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>> yes, you know, unfortunately, this is a pattern that we've seen before. this is our fourth wave in new york city as well as in many different parts of the country, and we are seeing hospitalizations increase, particularly in the last few days. what i would say is that, you know, although that's happening, they are not nearly at the level of prior waves thus far. we are at less than half of the number of patients, number of patients hospitalized in new york city compared to last winter's surge and less than a tenth compared to the really, you know, terrifying memories that we have of march and april of 2020. so our hospitals are still holding, but we want to do everything that we can to prevent people from getting sick enough to have to need oxygen or other hospital care.
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that's where vaccination really comes into play. we have a high level of vaccination in new york city already, in part due to everything that we've done to improve access and provide incentives and adopt vaccine requirements. we have to continue focusing on things like uptake of booster doses as well as the preventive measures like masking and testing and improving ventilation that can help to slow the spread in the coming weeks. >> doctor, i got to ask you really, really quickly here. when are we going to see adequate testing in new york? we don't have adequate testing sites. it is impossible to get an at-home test at a pharmacy in this city. how far is the city from that point of having adequate testing? >> we are ramping up every day, you know, in the face of the unprecedented demand we have seen. we are doing more per capita
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testing than just about every other place in the country and perhaps in the world. we have 120 city sites that are up and running, and we will add dozens more over the course of this week. as soon as we are getting those rapid home test kits, we are distributing those to new yorkers. so we do know there's a huge demand for testing, but each day we are working to meet that and things will continue to get better with respect to testing capacity and access in the coming days. >> all right. dr. dave chokshi, commissioner of the new york city department of health and mental hygiene. thank you so much for all of your work and joining us tonight. greatly appreciate it, doctor. >> thank you for having me. i appreciate it. up next here tonight, we have much-needed good news for the biden white house. we will tell you about that when we come right back. ght back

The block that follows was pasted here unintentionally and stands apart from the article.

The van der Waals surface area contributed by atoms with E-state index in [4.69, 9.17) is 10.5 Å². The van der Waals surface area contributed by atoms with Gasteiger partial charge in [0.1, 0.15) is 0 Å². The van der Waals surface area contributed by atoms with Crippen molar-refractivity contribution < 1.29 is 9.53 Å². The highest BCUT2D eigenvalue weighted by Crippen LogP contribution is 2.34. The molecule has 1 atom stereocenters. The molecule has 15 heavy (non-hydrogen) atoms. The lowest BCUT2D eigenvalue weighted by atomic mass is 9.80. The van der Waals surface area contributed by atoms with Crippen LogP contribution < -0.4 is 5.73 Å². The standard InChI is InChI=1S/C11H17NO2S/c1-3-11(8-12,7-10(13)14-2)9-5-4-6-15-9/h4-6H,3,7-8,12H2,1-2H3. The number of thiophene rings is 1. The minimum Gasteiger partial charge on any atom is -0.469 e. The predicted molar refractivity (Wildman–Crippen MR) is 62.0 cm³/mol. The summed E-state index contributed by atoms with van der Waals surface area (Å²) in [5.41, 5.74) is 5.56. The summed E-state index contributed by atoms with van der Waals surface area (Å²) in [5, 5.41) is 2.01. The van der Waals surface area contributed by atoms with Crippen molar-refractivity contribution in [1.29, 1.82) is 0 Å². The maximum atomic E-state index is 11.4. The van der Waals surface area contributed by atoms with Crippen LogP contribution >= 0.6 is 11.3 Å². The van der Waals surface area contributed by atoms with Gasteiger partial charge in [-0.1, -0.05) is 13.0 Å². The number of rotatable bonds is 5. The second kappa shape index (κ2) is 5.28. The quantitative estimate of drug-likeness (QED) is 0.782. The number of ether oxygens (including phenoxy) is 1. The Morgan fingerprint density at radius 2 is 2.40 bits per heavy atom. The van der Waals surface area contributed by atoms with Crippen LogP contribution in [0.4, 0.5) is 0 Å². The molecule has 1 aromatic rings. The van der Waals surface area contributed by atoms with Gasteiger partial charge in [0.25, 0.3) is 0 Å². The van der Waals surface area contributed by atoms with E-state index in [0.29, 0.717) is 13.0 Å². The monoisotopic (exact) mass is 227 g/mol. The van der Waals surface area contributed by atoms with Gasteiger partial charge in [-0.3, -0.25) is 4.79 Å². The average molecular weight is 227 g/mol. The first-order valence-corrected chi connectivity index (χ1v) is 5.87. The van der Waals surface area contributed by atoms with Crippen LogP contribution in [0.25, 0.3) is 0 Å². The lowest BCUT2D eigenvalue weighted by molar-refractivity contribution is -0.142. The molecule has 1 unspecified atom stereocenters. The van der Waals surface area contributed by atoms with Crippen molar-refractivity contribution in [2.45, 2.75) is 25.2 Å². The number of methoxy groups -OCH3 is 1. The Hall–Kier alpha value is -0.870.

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and just might change how you trade—forever. because once you experience thinkorswim® by td ameritrade ♪♪♪ there's no going back. so president biden is wrapping up his first year in office at a moment of considerable uncertainty, there's no doubt about that. the president's legislative agenda has stalled with both his signature build back better and voting rights legislation up in the air, and then you have rising omicron cases that are
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presenting a new test for the administration's covid response. but amidst all of that uncertainty, there is some good news for the president and his party. election experts have consistently warned that 2021 was going to be a terrible year for democrats when it came to redrawing america's congressional maps. but now with more than half of the new districts drawn, experts are actually starting to think the new maps could end up less tilted toward republicans than they had previously thought. there is also surprising news in another political arena once dominated by republicans, and that is the federal judiciary. in fact, in his first year as president joe biden with the help of senate democrats has managed to confirm more federal judges than any president has in their first year since ronald reagan, and president biden's nominees have, in fact, been far more diverse than any president in recent history. so far nearly 75% of biden's nominees have been women. nearly 65% have been people of color.